Pediatric Cardiac Arrest


Cardiac Arrest

Medical Principles


Sudden cessation of heartbeat and cardiac function, resulting in a loss of effective circulation.

Goal of Care

Return of spontaneous circulation; rapid transport to hospital.

Pediatric cardiac arrest is a rare event. Most pediatric cardiac arrests occur in children younger than one year of age and 90% occur secondary to hypoxia due to respiratory failure. There are many rarer causes of pediatric cardiac arrest including sudden infant death syndrome (SIDS), submersion/near-drowning, trauma, and sepsis.

In contrast to cardiac arrest in adults, cardiopulmonary arrest in infants and children is rarely a sudden event and does not often result from a primary cardiac cause. In cases of sudden collapse in older paediatric patients and patients with congenital heart disease, a primary cardiac cause should be considered.

Guiding Principles

When an infant or child is found to be without a pulse, treatment should first be directed toward the following:

Oxygen should be thought of as the first-line drug in pediatric resuscitation. All other resuscitative measures must be done while oxygen is being administered as optimally as possible. Oxygen and effective ventilation will often prove to be the only resuscitation required in a child, however if there is no pulse then chest compressions must be started immediately and continued until return of spontaneous circulation.

Once oxygenation and high quality CPR have been established all infants and children in cardiac arrest should have a defibrillator attached to determine if a shockable rhythm is present. If there is a history of blunt trauma to the chest, electrocution, or the patient has a cardiac history, oxygen and CPR are still the priority but Paramedics should apply the AED with greater urgency as these patients may be more likely to demonstrate a shockable rhythm.  If ventricular fibrillation is demonstrated, defibrillation should be attempted as soon as possible.

In infants < 1 year of age a manual defibrillator is preferred. If a manual defibrillator is not available, an AED with a dose attenuator may be used. An AED without a dose attenuator may be used if neither a manual defibrillator nor one with a dose attenuator is available. The attenuating pads are preferred for children up to the age of 8 years” (Circulation 2010; 122; S886).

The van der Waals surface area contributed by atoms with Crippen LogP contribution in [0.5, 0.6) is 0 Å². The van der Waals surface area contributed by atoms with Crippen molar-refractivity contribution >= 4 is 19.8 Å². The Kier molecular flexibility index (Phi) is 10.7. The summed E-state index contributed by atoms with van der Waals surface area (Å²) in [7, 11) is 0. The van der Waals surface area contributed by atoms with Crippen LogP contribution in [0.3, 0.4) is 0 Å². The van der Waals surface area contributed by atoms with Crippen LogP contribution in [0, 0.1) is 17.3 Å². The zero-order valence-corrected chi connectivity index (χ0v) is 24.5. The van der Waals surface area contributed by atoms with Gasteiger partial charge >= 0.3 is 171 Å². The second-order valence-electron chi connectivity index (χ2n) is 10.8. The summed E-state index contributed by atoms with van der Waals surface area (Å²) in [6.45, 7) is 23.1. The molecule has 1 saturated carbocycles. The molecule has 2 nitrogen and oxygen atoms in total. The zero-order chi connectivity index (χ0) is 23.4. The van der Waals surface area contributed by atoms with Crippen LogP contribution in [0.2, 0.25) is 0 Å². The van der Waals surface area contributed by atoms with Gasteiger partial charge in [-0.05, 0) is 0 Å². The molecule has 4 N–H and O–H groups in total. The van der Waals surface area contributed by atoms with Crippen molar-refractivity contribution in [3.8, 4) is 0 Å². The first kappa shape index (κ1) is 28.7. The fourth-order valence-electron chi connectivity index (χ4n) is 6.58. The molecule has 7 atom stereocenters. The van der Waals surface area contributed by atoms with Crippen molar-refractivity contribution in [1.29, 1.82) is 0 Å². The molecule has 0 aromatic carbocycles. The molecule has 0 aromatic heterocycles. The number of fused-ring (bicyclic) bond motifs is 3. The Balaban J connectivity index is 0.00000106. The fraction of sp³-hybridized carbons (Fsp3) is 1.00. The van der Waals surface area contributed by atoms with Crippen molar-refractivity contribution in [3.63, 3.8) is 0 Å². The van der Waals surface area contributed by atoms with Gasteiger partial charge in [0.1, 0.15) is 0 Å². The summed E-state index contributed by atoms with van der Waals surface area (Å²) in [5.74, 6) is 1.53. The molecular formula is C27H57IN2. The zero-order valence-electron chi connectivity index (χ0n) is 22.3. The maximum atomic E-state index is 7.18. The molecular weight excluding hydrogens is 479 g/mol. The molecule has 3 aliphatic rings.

For pulseless VT or ventricular fibrillation, the available data suggests an initial dose of 2 J/kg when using manual defibrillators. If the initial shock fails and the patient is not hypothermic perform defibrillation at 4 J/kg.

Prompt and rapid transport of pediatric patients with cardiac arrest is important. Cardiopulmonary arrest in infants and children is rarely a sudden event. When it does occur, pediatric cardiac arrest frequently represents the terminal event of progressive respiratory failure or shock. Determining the actual time of arrest can be difficult and these circumstances are always emotionally charged so in most circumstance you should treat and transport.

Effective CPR can provide adequate oxygenation to the vital organs and should be the priority, as the patient is being rapidly transport to hospital where reversible causes can be sought and treated. Do not delay at the scene attempting to intubate if effective ventilation is achieved with BVM and CPR.

See Cardiac Arrest Management Overview: Causes of Cardiac Arrest

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